| VANCOUVER, March 19
VANCOUVER, March 19 The British Columbia
government is preparing legislation to force striking container
truck drivers to return to work at Port Metro Vancouver, in an
effort to end a three-week strike that has crippled operations
at Canada's largest port.
The province said on Wednesday that it intends to introduce
the legislation, which would only affect unionized drivers at
the city's port facilities, as soon as Monday.
In a coordinated move, Port Metro Vancouver said it would
begin planned reforms of its container truck licensing system
and would move to cancel the licenses of non-unionized truckers
who do not immediately return to work.
"These actions are necessary and are required today to
protect the economy, protect jobs for British Columbians and
Canadians, and keep goods and services moving across the
country," the port and government said in a joint statement.
But Unifor, the union that represents many drivers at Port
Metro Vancouver, said back-to-work legislation will only make
matters worse in the long-running dispute and that all parties
should return to the table to negotiate a solution.
"Stripping workers of their right to negotiate fair working
conditions is not leadership," said Jerry Dias, Unifor's
national president, in a statement. "We're actively seeking a
resolution that works for everyone, but that can't be done if
the minister doesn't take workers' rights seriously."
The move toward legislating the drivers back to work comes
after a 14-point action plan announced last week failed to end
the strike, which has delayed the transport of hundreds of
millions of dollars worth of goods.
The province, federal government and port say their plan
addresses driver concerns by ensuring fair pay, reduced wait
times and the creation of an industry oversight committee, but
the drivers say they have questions and concerns that have not
yet been answered.
"We're close to going back to work here, but we want some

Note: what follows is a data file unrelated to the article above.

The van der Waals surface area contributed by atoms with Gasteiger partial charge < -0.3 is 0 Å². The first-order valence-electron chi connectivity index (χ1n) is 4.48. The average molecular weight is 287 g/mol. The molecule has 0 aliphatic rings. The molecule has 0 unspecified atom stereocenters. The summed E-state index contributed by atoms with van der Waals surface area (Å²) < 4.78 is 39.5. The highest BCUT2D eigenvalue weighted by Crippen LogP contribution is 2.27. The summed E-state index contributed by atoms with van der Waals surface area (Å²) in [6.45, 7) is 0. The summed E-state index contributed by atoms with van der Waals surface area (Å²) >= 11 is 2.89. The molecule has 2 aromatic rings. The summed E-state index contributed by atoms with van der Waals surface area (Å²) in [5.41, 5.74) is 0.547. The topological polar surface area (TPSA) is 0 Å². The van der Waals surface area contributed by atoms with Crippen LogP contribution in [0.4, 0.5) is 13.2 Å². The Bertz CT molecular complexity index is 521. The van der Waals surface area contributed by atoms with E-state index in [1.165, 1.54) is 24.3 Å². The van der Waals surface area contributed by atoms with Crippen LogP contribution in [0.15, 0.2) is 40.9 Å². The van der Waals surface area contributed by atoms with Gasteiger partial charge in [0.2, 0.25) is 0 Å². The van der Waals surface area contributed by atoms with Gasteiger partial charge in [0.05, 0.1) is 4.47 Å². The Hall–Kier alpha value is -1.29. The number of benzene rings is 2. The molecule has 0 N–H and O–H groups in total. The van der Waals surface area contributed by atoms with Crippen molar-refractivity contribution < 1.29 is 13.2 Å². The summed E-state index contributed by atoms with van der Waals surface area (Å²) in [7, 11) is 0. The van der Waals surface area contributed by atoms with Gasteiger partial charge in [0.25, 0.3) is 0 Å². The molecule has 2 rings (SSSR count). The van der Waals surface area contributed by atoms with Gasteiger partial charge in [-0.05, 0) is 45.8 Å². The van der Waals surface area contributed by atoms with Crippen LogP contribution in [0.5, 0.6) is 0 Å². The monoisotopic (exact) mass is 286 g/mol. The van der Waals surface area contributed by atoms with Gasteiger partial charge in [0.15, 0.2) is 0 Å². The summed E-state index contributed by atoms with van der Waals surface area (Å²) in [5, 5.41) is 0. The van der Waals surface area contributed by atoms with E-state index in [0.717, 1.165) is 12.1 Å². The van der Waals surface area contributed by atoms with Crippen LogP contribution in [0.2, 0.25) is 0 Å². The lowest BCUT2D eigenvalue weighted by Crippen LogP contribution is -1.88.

surety that the wait times are going to be addressed," said
Manny Dosange of the United Truckers Association, a non-profit
group that speaks for many of the non-union drivers.
For independent drivers, long waits at port facilities while
cargoes are loaded and unloaded make it nearly impossible to run
enough loads in a day to turn a profit, he said.
Hundreds of non-unionized drivers parked their rigs on Feb.
26 in protest over increased wait times at Vancouver's container
terminals, which cut into their profits. They are paid by the
haul and do not make money while waiting in line to load or
Unionized workers voted to join the strike just days later
and officially walked off the job early last week. Both groups
are also demanding enforced pay rates, to help prevent trucking
companies from undercutting one another.
The work action has paralyzed operations at Port Metro
Vancouver's four container terminals, slowing the transport of
commodities such as lumber, pulp products and specialized
grains, along with household goods and construction materials.
This comes as rising Asian demand for Canadian products has
led to a boom at Canada's largest and busiest port, which
handled a record 135 million tonnes of cargo in 2013, including
about 25 million tonnes of containerized material.
There are some 2,000 container trucks licensed to operate in
the Vancouver area. Unifor, Canada's largest private sector
union, has said it represents up to 400 drivers, depending on
the season, though the port put that number at about 250.
(Editing by Cynthia Osterman)